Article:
We think our children are addicted to phones—but are we right to be worried about the fallout?
Parents always worry: A survey by Common Sense Media and SurveyMonkey featured in USA Today says 60 percent of US children own a smartphone or tablet that connects to the internet. And 47 percent of parents worry that their children are addicted to the device.
Maybe they should: Earlier this year, a study published in the journal Emotion suggested that self-esteem and happiness fell among American teens since 2012. It also pointed out that the decline aligned with their spending more time looking at screens.
The kids are alright: Gizmodo notes that a new study, this one in a journal called Educational Psychology, suggests that time spent on social media doesn’t have a detrimental effect on schoolwork. It doesn’t affect time spent studying, either, and while there’s a small correlation between its use and poorer grades, intense messaging actually correlated with better marks.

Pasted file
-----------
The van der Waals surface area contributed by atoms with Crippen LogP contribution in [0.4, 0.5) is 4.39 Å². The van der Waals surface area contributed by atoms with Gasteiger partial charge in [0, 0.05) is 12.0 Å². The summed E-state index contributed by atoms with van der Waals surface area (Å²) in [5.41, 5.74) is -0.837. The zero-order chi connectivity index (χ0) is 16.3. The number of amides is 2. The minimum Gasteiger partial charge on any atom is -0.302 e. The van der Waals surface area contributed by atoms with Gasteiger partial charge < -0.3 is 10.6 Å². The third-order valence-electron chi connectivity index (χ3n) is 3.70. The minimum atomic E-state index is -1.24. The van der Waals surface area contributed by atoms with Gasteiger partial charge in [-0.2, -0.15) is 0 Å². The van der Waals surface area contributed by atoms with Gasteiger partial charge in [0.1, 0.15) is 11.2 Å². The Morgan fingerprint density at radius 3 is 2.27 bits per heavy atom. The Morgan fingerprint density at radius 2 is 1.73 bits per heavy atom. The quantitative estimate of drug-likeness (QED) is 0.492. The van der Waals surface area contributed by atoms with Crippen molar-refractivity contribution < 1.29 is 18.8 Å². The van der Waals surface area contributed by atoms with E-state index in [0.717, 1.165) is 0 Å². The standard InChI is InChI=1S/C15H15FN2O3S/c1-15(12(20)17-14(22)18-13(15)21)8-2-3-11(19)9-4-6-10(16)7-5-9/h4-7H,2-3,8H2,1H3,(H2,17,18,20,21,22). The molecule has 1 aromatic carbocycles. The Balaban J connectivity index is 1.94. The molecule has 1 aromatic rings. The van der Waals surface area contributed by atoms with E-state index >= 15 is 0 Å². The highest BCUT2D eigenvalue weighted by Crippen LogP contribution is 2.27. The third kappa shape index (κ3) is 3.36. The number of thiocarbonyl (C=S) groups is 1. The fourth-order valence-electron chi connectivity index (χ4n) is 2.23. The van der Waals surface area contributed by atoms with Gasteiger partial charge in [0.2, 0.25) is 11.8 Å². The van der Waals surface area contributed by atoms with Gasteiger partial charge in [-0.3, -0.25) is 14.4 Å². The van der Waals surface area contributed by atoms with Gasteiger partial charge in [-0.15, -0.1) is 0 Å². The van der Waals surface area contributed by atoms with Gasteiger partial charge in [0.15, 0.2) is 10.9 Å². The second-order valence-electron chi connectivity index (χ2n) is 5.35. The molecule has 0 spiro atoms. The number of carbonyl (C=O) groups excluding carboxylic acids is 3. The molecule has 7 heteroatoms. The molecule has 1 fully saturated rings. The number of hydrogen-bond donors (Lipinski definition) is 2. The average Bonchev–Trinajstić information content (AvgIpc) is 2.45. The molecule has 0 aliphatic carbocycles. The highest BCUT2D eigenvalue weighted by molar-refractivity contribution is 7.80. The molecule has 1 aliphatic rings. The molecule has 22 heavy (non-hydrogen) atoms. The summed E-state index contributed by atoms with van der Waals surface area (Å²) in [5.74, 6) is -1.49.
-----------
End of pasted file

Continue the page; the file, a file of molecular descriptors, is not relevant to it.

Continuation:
Bottom line: We don’t have a full understanding yet of how screens, smartphones, and social media affect our children. But some of our hunches aren’t necessarily correct.
A quick guide to the most important AI law you’ve never heard of
The European Union is planning new legislation aimed at curbing the worst harms associated with artificial intelligence.
The world’s biggest surveillance company you’ve never heard of
Hikvision could be sanctioned for aiding the Chinese government’s human rights violations in Xinjiang. Here’s everything you need to know.
Where to get abortion pills and how to use them
New US restrictions could turn abortion into do-it-yourself medicine, but there might be legal risks.
The US Supreme Court has overturned Roe v. Wade. What does that mean?
The final decision ends weeks of speculation following the leaking of a draft opinion in May, which detailed the Supreme Court’s resolve to strike down the ruling.
Get the latest updates from
MIT Technology Review
Discover special offers, top stories, upcoming events, and more.